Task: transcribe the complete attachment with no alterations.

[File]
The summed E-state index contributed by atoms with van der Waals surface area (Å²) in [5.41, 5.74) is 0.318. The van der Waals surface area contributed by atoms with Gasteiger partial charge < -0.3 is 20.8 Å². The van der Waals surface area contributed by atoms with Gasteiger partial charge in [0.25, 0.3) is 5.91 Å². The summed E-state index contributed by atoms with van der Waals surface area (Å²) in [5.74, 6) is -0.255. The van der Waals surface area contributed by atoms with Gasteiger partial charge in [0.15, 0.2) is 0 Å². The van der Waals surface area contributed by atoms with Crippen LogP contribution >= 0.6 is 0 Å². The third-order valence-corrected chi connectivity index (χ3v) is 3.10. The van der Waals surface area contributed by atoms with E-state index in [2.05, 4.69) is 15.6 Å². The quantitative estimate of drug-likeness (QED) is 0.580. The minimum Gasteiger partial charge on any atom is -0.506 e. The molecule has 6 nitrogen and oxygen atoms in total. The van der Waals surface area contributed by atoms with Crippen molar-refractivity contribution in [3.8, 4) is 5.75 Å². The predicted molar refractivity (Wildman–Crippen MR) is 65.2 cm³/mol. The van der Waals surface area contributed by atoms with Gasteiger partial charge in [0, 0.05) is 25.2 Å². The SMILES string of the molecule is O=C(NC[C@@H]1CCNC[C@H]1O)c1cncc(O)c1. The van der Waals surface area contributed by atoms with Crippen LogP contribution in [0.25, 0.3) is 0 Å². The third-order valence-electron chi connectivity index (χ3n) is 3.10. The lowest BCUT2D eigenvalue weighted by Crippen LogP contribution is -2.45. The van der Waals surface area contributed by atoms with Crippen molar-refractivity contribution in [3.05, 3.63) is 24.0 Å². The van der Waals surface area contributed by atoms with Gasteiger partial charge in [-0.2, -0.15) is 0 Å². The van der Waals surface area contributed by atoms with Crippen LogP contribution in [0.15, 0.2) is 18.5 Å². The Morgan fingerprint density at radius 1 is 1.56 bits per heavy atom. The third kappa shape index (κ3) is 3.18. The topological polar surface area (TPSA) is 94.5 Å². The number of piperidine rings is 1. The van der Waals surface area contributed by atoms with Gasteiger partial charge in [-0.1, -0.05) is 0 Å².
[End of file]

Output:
The summed E-state index contributed by atoms with van der Waals surface area (Å²) in [5.41, 5.74) is 0.318. The van der Waals surface area contributed by atoms with Gasteiger partial charge < -0.3 is 20.8 Å². The van der Waals surface area contributed by atoms with Gasteiger partial charge in [0.25, 0.3) is 5.91 Å². The summed E-state index contributed by atoms with van der Waals surface area (Å²) in [5.74, 6) is -0.255. The van der Waals surface area contributed by atoms with Gasteiger partial charge in [0.15, 0.2) is 0 Å². The van der Waals surface area contributed by atoms with Crippen LogP contribution >= 0.6 is 0 Å². The third-order valence-corrected chi connectivity index (χ3v) is 3.10. The van der Waals surface area contributed by atoms with E-state index in [2.05, 4.69) is 15.6 Å². The quantitative estimate of drug-likeness (QED) is 0.580. The minimum Gasteiger partial charge on any atom is -0.506 e. The molecule has 6 nitrogen and oxygen atoms in total. The van der Waals surface area contributed by atoms with Crippen molar-refractivity contribution in [3.8, 4) is 5.75 Å². The predicted molar refractivity (Wildman–Crippen MR) is 65.2 cm³/mol. The van der Waals surface area contributed by atoms with Gasteiger partial charge in [0, 0.05) is 25.2 Å². The SMILES string of the molecule is O=C(NC[C@@H]1CCNC[C@H]1O)c1cncc(O)c1. The van der Waals surface area contributed by atoms with Crippen LogP contribution in [0.25, 0.3) is 0 Å². The third-order valence-electron chi connectivity index (χ3n) is 3.10. The lowest BCUT2D eigenvalue weighted by Crippen LogP contribution is -2.45. The van der Waals surface area contributed by atoms with Crippen molar-refractivity contribution in [3.05, 3.63) is 24.0 Å². The van der Waals surface area contributed by atoms with Gasteiger partial charge in [-0.2, -0.15) is 0 Å². The van der Waals surface area contributed by atoms with Crippen LogP contribution in [0.15, 0.2) is 18.5 Å². The Morgan fingerprint density at radius 1 is 1.56 bits per heavy atom. The third kappa shape index (κ3) is 3.18. The topological polar surface area (TPSA) is 94.5 Å². The number of piperidine rings is 1. The van der Waals surface area contributed by atoms with Gasteiger partial charge in [-0.1, -0.05) is 0 Å².